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Ogilvy On Advertising

By: David Ogilvy

Reviewed By: Bob Ruffolo

Ogilvy on Advertising by David Ogilvy is highly regarded as one of the greatest books on advertising ever written and it's a must-read for every copywriter or aspiring Don Draper.

Despite the fact that Ogilvy wrote this book in the early 1980s, much of the information -- especially regarding print advertising -- is still spot-on today. In fact, the only vital aspect missing is the use of the internet for PPC advertising and inbound marketing.

Ogilvy praises the internet in his famous book for giving marketers access to targeted lists for the purpose of direct mail. At the time of publication, they had yet to realize the full potential that the internet presented for advertising to consumers.

One of the things I love about this book is that it’s very hands-on. Ogilvy shows an example for everything he discusses and there are very few pages without at least one image.

Ogilvy on Advertising is a practical guide filled with actionable advice and not stuffed with vague theories like most modern textbooks on the same subject.

The fact that so many of the principles from this book remain true today is a testament to Ogilvy’s mastery of his craft and this book deserves a spot on every marketer’s bookshelf. The following summary is an outline of Ogilvy’s approach to creating advertisements that sell.

How to Create a Successful Advertisement

“I do not regard advertising as entertainment or an art form, but as a medium of information. When I write an advertisement, I don’t want you to tell me that you find it ‘creative.’ I want you to find it so interesting that you buy the product.”

Ogilvy is clear on his stance that advertisements exist to sell, although he notes that bad advertisements can actually decrease sales of a product.

You’ll often find marketers today that are focused on the creative aspects of advertising and want to romanticize it as an artform, but Ogilvy only cares about one thing when creating an advertisement -- selling.

Do Your Homework

Ogilvy was ahead of his time in his level of preparation for creating advertisements. Of course, this is common sense today because of the level of information we have access to there’s just no excuse for not researching the product and company that you are creating an ad for.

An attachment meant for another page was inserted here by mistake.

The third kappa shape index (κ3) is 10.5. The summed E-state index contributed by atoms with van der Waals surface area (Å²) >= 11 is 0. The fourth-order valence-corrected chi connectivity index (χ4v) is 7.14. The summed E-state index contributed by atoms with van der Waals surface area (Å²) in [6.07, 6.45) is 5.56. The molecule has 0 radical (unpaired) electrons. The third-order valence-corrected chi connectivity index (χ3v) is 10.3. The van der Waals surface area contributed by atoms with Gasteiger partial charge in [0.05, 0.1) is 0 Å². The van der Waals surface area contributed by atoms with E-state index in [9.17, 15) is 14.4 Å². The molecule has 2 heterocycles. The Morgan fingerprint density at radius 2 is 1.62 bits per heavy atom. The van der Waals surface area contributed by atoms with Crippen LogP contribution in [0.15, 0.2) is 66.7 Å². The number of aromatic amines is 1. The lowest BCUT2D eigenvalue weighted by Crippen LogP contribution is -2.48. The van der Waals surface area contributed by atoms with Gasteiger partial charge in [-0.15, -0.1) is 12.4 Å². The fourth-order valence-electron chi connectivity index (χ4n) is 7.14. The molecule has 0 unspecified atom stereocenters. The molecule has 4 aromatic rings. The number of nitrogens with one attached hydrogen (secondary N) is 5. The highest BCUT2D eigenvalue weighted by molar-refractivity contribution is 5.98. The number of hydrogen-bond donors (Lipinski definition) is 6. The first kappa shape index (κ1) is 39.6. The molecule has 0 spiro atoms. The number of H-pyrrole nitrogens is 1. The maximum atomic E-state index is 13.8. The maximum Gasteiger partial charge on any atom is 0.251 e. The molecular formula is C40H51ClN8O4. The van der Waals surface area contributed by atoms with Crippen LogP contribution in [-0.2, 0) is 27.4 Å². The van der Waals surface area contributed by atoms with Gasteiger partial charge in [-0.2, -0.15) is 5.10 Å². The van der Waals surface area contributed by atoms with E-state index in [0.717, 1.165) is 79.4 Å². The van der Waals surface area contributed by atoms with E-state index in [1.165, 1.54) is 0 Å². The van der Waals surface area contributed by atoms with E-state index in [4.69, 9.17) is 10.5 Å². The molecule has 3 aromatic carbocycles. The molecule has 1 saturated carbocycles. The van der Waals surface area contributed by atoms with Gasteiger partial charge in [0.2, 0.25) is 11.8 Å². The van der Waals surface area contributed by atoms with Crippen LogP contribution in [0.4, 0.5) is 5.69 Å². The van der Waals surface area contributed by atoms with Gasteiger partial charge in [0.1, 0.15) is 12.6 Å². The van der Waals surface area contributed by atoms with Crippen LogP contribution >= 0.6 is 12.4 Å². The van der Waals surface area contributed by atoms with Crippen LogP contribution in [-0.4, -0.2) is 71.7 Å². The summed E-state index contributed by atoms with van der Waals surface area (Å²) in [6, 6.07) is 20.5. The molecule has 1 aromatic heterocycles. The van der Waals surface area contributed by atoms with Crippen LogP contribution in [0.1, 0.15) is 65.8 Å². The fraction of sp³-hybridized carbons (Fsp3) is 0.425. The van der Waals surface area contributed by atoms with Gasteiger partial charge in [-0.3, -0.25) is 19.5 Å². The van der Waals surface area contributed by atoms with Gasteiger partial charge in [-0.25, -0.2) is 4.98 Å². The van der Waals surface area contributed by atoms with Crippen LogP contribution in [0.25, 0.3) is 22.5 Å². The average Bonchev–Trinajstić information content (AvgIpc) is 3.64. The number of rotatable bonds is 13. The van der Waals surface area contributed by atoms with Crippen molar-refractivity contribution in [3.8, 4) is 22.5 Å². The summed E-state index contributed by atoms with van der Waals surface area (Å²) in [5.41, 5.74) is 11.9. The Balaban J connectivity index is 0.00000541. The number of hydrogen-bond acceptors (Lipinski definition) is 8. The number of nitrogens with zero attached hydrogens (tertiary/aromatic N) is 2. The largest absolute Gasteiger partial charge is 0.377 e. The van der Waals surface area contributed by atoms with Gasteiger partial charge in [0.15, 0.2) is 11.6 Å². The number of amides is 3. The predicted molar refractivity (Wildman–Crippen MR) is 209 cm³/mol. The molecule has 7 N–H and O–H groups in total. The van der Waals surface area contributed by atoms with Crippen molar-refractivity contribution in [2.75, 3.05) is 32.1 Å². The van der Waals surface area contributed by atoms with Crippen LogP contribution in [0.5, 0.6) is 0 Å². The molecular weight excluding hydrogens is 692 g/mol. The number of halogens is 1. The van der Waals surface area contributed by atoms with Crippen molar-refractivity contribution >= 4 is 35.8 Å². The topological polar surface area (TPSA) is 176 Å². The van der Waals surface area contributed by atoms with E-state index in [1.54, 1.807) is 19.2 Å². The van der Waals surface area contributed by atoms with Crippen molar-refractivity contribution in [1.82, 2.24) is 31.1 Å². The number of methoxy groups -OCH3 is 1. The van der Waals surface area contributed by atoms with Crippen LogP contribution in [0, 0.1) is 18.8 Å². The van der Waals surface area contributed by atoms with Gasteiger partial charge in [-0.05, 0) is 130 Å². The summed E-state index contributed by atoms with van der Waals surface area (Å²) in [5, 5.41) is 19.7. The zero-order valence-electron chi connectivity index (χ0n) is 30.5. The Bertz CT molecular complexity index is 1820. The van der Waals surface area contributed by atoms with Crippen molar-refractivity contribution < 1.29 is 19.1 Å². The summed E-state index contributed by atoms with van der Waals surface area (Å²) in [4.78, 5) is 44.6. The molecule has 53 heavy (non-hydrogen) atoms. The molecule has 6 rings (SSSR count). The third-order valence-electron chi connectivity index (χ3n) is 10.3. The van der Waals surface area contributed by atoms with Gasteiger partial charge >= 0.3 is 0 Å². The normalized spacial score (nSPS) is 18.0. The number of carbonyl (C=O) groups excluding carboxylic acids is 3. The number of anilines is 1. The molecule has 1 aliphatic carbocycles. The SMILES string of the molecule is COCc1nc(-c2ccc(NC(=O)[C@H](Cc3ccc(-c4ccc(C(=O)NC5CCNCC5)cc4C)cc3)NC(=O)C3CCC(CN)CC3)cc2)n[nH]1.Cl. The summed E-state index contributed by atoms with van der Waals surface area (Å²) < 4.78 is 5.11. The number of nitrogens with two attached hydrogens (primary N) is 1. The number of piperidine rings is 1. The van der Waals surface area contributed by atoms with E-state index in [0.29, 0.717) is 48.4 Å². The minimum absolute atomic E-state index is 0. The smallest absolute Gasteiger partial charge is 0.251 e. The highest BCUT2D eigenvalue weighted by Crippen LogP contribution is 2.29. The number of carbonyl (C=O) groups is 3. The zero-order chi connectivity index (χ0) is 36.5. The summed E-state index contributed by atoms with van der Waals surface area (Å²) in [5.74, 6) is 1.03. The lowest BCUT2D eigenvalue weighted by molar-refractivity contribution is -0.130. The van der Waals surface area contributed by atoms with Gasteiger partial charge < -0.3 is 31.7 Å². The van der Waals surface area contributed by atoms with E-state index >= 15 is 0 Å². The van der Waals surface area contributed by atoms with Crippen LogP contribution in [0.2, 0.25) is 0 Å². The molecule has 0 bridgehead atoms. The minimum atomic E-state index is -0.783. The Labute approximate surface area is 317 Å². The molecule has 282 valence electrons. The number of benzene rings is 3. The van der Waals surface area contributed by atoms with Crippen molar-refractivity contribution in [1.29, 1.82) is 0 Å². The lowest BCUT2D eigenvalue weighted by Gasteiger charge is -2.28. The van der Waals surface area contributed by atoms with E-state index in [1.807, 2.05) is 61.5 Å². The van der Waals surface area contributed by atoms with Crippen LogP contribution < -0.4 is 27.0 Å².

However, this was a bigger challenge 30 years ago and many ad professionals simply didn’t invest enough time in research.

The first step in doing your homework is studying the product that you are going to advertise. Before writing the Rolls Royce ad that became the most famous automobile ad of all time, Ogilvy conducted three weeks of research.

Ogilvy also spent three weeks doing research for a Mercedes ad that increased sales in the US from 10,000 to 40,000 over the course of a year.

The next step is researching the advertising that the competition is using and measuring the success of those different ads. This gives you a milestone for comparison and insight into what has proven to work and what hasn’t.

The final step is to conduct research among consumers. Find out what they think of the product and identify the exact language they use when talking about it. Look for the claim or promise that is most likely to motivate them to buy from your brand.

According to Ogilvy, “if you are too lazy to do this kind of homework, you may occasionally luck into a successful campaign, but you will run the risk of skidding about on what my brother Francis called the slippery surface of irrelevant brilliance.”


Ogilvy defines positioning as “what the product does and who it is for.” Positioning makes it clear to consumers where your product fits into the market. Without proper positioning, you present no valid reason for people to choose your brand over one that already exists.

Ogilvy notes that he could’ve positioned Dove as a detergent bar for men with dirty hands, but chose instead to position it as a toilet bar for women with dry skin. This position that he created over 50 years ago is still a central part of Dove’s marketing today.

Another example of successful positioning is how Ogilvy’s agency positioned SAAB as a car for winter, which up until that point SAAB had no clear profile that set it apart. Three years following the launch of that campaign, SAAB was voted best car for Norwegian winters.

Brand Image